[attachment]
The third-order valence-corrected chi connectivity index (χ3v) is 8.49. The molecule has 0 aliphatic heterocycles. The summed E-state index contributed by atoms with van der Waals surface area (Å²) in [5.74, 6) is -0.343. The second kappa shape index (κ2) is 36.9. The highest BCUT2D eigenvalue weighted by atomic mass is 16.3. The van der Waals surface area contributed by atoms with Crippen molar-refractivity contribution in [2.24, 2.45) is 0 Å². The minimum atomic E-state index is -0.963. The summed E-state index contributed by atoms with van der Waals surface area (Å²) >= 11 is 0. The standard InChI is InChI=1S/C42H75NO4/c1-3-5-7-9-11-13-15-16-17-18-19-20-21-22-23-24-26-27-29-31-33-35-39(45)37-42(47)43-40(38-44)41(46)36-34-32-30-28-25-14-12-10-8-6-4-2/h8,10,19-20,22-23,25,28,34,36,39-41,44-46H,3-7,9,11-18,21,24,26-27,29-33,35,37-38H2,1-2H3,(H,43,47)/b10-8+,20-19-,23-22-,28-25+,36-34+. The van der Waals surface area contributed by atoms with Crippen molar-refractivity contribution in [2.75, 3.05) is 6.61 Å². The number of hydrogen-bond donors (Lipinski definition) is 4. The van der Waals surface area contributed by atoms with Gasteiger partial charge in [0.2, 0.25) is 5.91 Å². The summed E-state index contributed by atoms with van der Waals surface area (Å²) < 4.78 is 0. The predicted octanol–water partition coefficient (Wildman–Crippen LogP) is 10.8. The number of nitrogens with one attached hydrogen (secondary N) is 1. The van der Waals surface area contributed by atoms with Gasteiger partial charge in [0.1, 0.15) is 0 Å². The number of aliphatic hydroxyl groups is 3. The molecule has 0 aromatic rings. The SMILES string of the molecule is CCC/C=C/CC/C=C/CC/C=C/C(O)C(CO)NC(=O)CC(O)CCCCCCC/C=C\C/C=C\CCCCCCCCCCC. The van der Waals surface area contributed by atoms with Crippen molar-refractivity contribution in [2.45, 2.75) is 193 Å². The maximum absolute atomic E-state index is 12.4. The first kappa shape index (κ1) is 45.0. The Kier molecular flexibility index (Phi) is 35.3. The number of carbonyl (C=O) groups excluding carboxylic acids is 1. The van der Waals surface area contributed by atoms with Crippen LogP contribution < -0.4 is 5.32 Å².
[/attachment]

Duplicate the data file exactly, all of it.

The third-order valence-corrected chi connectivity index (χ3v) is 8.49. The molecule has 0 aliphatic heterocycles. The summed E-state index contributed by atoms with van der Waals surface area (Å²) in [5.74, 6) is -0.343. The second kappa shape index (κ2) is 36.9. The highest BCUT2D eigenvalue weighted by atomic mass is 16.3. The van der Waals surface area contributed by atoms with Crippen molar-refractivity contribution in [2.24, 2.45) is 0 Å². The minimum atomic E-state index is -0.963. The summed E-state index contributed by atoms with van der Waals surface area (Å²) >= 11 is 0. The standard InChI is InChI=1S/C42H75NO4/c1-3-5-7-9-11-13-15-16-17-18-19-20-21-22-23-24-26-27-29-31-33-35-39(45)37-42(47)43-40(38-44)41(46)36-34-32-30-28-25-14-12-10-8-6-4-2/h8,10,19-20,22-23,25,28,34,36,39-41,44-46H,3-7,9,11-18,21,24,26-27,29-33,35,37-38H2,1-2H3,(H,43,47)/b10-8+,20-19-,23-22-,28-25+,36-34+. The van der Waals surface area contributed by atoms with Crippen molar-refractivity contribution in [2.75, 3.05) is 6.61 Å². The number of hydrogen-bond donors (Lipinski definition) is 4. The van der Waals surface area contributed by atoms with Gasteiger partial charge in [0.2, 0.25) is 5.91 Å². The summed E-state index contributed by atoms with van der Waals surface area (Å²) < 4.78 is 0. The predicted octanol–water partition coefficient (Wildman–Crippen LogP) is 10.8. The number of nitrogens with one attached hydrogen (secondary N) is 1. The van der Waals surface area contributed by atoms with Gasteiger partial charge in [0.1, 0.15) is 0 Å². The number of aliphatic hydroxyl groups is 3. The molecule has 0 aromatic rings. The SMILES string of the molecule is CCC/C=C/CC/C=C/CC/C=C/C(O)C(CO)NC(=O)CC(O)CCCCCCC/C=C\C/C=C\CCCCCCCCCCC. The van der Waals surface area contributed by atoms with Crippen molar-refractivity contribution in [2.45, 2.75) is 193 Å². The maximum absolute atomic E-state index is 12.4. The first kappa shape index (κ1) is 45.0. The Kier molecular flexibility index (Phi) is 35.3. The number of carbonyl (C=O) groups excluding carboxylic acids is 1. The van der Waals surface area contributed by atoms with Crippen LogP contribution < -0.4 is 5.32 Å².